When it was just faked parts of the opening ceremony fireworks, it seemed merely a symbolic faux pas. When we found out the regime told a seven-year-old girl she was too ugly for the stage, it became a symbol of the regime's cruelty (National Review Online and NRO - The Corner).
Now, we have reports of actual scandals, i.e., the regime trying to fix the outcome of events.
The most well-known problems involve the women's gymnastics team - which according to both outside and Communist news sources include athletes too young to participate (NRO and Washington Post). There is also the question of who got a hold of Abhinav Bindra's rifle before Men's 10m Air Rifle Final (although Bindra was able to fix the problem and win - Boycott 2008).
I must confess; this doesn't surprise me. This is a regime willing to built eight-foot walls to block the view of older housing in the city (CNN). They created special protest zones and refuse to let any protesters use them (Washington Post), while bringing in the cameras for the good half of their interrogations with foreign protesters (Washington Post). Their promises of cutting back on human rights abuses before and during the Games has proven to be a joke (Between Heaven and Earth and Boycott 2008).
Given all of the above, it's no shock that the cadres would try to inflate their medal total through unethical means (that they could be so easily caught - as with the gymnastics flap - does surprise me a little). After all, what matters to the Communists, first and foremost, is putting on the best show possible for the Chinese people to see - not on their behalf, as is so readily assumed outside Communist China.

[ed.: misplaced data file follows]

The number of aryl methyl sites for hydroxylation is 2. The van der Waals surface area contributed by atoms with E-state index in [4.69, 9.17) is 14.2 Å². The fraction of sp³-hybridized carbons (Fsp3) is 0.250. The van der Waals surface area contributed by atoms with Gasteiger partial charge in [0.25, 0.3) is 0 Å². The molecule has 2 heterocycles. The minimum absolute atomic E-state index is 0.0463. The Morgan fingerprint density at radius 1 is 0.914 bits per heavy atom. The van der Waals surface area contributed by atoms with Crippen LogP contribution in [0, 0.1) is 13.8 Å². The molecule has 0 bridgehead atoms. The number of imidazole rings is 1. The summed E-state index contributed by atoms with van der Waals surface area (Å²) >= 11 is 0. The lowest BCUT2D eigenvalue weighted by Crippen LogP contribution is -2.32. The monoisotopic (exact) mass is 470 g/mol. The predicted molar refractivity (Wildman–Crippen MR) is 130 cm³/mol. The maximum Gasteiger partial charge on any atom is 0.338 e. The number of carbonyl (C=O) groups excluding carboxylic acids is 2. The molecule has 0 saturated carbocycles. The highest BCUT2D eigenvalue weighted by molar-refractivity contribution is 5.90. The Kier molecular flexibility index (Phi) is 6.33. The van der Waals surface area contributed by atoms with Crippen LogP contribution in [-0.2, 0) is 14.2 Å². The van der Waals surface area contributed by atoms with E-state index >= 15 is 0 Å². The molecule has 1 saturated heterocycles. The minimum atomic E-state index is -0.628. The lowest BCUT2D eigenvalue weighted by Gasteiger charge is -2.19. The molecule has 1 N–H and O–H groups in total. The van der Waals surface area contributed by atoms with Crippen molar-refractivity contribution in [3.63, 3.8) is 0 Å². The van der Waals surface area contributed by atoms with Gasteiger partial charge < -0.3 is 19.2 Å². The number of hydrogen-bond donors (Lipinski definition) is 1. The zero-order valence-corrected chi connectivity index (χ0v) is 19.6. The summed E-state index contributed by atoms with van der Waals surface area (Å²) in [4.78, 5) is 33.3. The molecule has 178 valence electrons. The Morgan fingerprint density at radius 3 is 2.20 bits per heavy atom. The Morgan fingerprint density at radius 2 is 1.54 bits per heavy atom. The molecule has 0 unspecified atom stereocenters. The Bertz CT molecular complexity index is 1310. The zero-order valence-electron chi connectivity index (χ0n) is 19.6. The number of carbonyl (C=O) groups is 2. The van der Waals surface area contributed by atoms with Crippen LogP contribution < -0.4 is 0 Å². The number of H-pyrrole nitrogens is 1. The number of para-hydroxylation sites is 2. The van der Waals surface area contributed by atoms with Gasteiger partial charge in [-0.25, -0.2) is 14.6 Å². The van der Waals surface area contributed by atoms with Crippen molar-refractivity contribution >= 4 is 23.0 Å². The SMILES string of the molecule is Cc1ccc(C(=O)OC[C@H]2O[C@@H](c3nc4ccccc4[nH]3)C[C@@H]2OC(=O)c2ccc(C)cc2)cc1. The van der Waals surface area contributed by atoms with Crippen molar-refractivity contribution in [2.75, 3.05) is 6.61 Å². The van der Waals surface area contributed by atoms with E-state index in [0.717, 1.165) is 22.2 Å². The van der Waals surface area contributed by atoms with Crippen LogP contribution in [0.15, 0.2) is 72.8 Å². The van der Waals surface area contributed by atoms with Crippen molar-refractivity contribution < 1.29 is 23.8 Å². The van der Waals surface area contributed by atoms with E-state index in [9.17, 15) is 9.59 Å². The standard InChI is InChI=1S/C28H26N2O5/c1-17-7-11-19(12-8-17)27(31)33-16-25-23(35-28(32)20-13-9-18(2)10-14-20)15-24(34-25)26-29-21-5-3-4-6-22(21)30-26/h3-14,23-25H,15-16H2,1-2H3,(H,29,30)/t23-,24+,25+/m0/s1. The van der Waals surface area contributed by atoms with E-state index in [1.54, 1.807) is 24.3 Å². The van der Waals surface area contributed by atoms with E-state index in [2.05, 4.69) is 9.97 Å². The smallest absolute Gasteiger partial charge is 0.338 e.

I've already pointed to evidence that the cadres are coming up short here, and more of it came today courtesy of the Washington Post. The headline says it all: "Across China's Countryside, 'Just Too Busy' for Olympics."
Given that the restive countryside was the target audience for the Olympic propaganda, this is a big deal - and a very troubling one for the Communists. Fewer watchers from the rural interior means angrier peasants when evidence of the pre-Olympic corruption seeps out (as it inevitably will when the Games end).
When Beijing was awarded the Games in 2001, the argument between engagers and anti-Communists was whether the Olympics would succeed in nudging the CCP toward change or simply give the Party a huge propaganda success. That the regime would stumble from embarrassing stagecraft to athletic scandal wasn't on anyone's radar (even the Korean colony can't gain from the relative anonymity the Games provide - One Free Korea).
In fact, these Olympic Games may be something neither side saw coming: a flop.